No vast areas of tillable land in world
To the editor:
The subsidies received by American farmers have declined for many years and are among the lowest in the modern world. The farm program has provided Americans with the best food at the lowest prices in history.
To contend that raising food prices is somehow going to solve food problems in the rest of the world is faulty thinking. The problem is not a shortage of food, but a lack of money to buy the food. Raising prices will make the problem worse, not better.
There are no vast areas of tillable land around the world, waiting to be farmed. Some land, such as the Amazon rain forest, can be converted to farmland, but at a severe cost to the environment, with limited success and high development and operating costs.
I have been to Africa, a land with supposedly huge areas of unused tillable land. Africa is mostly brush-covered desert, similar to our Southwest. If land is capable of being farmed, chances are it is being farmed.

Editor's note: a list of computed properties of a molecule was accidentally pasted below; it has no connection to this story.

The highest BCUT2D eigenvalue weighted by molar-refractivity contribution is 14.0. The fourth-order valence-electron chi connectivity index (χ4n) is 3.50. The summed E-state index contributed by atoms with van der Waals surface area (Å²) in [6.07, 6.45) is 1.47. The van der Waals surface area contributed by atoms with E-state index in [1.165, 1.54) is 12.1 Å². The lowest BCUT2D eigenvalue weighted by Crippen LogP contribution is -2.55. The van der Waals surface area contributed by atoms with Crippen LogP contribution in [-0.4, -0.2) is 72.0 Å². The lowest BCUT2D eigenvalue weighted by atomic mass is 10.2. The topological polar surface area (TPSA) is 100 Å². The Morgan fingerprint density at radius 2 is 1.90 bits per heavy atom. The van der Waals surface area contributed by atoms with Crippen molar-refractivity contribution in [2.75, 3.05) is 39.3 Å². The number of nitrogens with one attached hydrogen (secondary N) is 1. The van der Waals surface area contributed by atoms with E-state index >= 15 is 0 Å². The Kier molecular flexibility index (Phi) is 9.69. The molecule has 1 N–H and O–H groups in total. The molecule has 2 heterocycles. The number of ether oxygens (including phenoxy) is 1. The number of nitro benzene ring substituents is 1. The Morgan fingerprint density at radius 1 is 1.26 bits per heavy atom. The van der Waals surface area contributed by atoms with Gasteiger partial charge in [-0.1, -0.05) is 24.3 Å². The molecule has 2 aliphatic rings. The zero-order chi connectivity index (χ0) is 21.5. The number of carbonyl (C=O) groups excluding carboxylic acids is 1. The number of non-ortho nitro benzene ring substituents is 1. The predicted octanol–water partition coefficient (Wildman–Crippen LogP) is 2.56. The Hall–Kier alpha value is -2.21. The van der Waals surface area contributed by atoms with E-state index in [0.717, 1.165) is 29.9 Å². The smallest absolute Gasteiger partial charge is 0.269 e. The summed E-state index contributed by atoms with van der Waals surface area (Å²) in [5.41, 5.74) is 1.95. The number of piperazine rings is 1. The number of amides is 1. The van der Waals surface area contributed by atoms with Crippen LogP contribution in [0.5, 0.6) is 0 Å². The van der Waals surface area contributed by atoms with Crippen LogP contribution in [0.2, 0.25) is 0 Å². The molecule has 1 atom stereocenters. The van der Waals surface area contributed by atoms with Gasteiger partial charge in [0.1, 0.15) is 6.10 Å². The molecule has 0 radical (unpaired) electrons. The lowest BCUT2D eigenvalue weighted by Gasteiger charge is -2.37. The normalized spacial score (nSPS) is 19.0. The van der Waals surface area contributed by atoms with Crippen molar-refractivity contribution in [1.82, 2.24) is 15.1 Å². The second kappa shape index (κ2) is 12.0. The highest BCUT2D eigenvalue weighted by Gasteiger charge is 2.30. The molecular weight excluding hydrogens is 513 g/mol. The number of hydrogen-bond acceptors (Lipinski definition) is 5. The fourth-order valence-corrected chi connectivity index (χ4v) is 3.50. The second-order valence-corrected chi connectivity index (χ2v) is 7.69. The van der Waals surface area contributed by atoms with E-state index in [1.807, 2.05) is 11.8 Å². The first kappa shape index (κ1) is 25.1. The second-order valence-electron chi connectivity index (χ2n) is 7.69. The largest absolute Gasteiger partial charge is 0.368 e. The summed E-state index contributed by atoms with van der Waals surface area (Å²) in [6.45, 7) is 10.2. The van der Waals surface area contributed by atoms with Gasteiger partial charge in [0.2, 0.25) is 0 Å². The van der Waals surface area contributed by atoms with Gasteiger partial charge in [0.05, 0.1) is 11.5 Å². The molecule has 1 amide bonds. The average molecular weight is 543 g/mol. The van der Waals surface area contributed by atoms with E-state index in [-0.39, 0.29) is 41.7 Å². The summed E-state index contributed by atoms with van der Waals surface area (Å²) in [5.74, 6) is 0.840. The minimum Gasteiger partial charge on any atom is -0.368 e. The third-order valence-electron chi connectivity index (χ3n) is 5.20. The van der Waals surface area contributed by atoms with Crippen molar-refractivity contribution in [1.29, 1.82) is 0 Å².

Cutting down jungles is much more harmful to the environment than farming Minnesota’s fertile fields with modern technology. A big threat is America losing about 2 million acres of farmland to nonfarm uses each year.
It would seem to be anti-American to be advocating harming the farming industry that provides such a great trade surplus to our nation. How would we pay for all of our imports without sending something back overseas? Modern technology and support for agriculture are the answer to the food problem, not destroying jungles and plowing up deserts.